While this book does not have Muslim representation, Somaiya Daud is a Muslim author, and I’m all about supporting Muslim authors.
Blurb from the publisher:
In a world dominated by the brutal Vathek empire, eighteen-year-old Amani is a dreamer. She dreams of what life was like before the occupation; she dreams of writing poetry like the old-world poems she adores; she dreams of receiving a sign from Dihya that one day, she, too, will have adventure, and travel beyond her isolated home.
But when adventure comes for Amani, it is not what she expects: she is kidnapped by the regime and taken in secret to the royal palace, where she discovers that she is nearly identical to the cruel half-Vathek Princess Maram. The princess is so hated by her conquered people that she requires a body double, someone to appear in public as Maram, ready to die in her place.
As Amani is forced into her new role, she can’t help but enjoy the palace’s beauty―and her time with the princess’ fiancé, Idris. But the glitter of the royal court belies a world of violence and fear. If Amani ever wishes to see her family again, she must play the princess to perfection…because one wrong move could lead to her death.
A Moroccan-inspired sci-fi/fantasy YA that tackles colonialism, rebellion, and identity by a Muslim author? Yes, please.
Let me count the ways I loved this book.
1. It has fantastic world-building.
I was completely immersed in the world of Mirage. Futuristic technologies and old world traditions are tinted with Moroccan inspiration. Droids and buildings with domes that mimic the morning sun coexist with monarchies, ceremony, and flowing robes.
2. It tackles colonialism.
In Mirage, the Vath have colonized Andala. The former queen has gone from being “the queen of a free people, to their freedom fighter, to a prisoner on a faraway moon.” The Vathek king, King Mathis, rules Andala from the Ziyaana, the former seat of Andala’s government.
But Mirage goes beyond representing a colonized world; it explores the complexities of identity that result. Because Princess Maram is half-Vathek and half-Kushaila (a tribe on Andala), she is neither accepted by her father’s pure Vathek side of the family, nor the Kushaila populace, whom she herself despises because of their low status (most are farmers). Maram’s fiancée, Idris, was a member of Andala’s old royalty, but has been raised among the Vath since the rest of his family were assassinated.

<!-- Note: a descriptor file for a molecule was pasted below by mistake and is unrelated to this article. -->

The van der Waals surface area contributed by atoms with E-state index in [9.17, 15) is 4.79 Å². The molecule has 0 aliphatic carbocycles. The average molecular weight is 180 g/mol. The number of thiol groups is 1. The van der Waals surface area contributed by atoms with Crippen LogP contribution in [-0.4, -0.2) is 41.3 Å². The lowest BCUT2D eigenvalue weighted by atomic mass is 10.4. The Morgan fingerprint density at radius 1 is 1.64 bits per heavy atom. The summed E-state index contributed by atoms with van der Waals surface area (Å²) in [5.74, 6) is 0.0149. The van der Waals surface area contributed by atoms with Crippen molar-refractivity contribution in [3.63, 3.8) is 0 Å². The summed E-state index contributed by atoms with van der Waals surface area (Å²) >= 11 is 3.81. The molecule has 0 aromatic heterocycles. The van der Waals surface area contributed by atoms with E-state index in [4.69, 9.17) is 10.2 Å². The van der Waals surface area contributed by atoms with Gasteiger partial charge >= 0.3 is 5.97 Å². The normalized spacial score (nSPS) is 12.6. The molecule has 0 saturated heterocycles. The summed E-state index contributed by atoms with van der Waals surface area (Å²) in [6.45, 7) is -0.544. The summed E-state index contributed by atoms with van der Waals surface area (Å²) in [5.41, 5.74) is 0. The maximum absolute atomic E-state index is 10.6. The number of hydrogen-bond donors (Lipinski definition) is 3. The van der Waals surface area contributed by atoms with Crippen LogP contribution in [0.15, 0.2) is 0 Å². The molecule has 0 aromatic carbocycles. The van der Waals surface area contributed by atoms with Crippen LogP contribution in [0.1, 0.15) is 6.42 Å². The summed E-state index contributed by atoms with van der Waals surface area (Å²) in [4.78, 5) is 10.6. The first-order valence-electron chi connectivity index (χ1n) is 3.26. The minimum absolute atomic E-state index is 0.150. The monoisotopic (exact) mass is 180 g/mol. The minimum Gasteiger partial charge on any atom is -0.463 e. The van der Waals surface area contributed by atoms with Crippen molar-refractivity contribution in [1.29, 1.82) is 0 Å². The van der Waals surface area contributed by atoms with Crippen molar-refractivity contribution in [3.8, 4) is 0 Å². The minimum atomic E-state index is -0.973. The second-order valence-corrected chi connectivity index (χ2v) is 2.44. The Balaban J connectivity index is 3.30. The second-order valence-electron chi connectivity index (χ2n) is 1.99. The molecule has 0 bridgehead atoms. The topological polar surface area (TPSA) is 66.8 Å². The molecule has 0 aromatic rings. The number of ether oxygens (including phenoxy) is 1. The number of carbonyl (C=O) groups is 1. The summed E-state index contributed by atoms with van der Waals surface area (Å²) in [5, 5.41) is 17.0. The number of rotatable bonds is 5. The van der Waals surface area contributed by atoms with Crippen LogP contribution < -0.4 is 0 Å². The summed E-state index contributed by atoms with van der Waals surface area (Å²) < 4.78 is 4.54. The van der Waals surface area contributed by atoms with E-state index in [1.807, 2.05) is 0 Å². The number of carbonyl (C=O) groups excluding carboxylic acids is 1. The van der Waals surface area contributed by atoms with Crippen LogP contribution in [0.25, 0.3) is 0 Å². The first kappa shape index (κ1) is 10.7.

3. It has rebellion and resistance.
Amani discovers that there is a rebellion, and she meets freedom fighters who convince her that she is in a unique position to help them. But she learns that standing up for justice comes with a price.
“Even your happiness is rebellion.”
I couldn’t stop myself from speaking. “Happiness may be rebellion, but it won’t win the war.”
4. It represents cultures beautifully.
Amani’s love for everything Kushaila is contagious, including Kushaila poetry.
His voice was strong and even, though hearing the story in Vathekaar was not ideal. Kushaila had a rhythm to it, and the stories were told in verse, so by the end you felt you were hearing a song you’d heard all your life.
5. It is gorgeously written.
This book, despite being a YA complete with tropes and instalove, has a few beautiful literary turns to it as well. The text is full of birds and bird imagery, which fit perfectly in the space between futuristic technologies and old world traditions. Amani’s orientation at the Ziyaana includes an attack by a roc (a huge, fierce bird), while the tesleet, a Kushaila bird, is a symbol of the resistance. Birds in literature can symbolize freedom, but in a story that references space and movement between star systems, flight takes on another meaning as well: access for would-be colonizers. These are just a few of the thoughts the birds in the story brought to mind for me.
If you are interested in a sci-fi/fantasy YA that explores colonialism and identity using a carefully-crafted world, then I highly recommend Mirage. It is the first novel in a trilogy, and you can get a copy here: Flatiron Books | Amazon
Thank you to Flatiron Books and NetGalley for an advance copy of this title.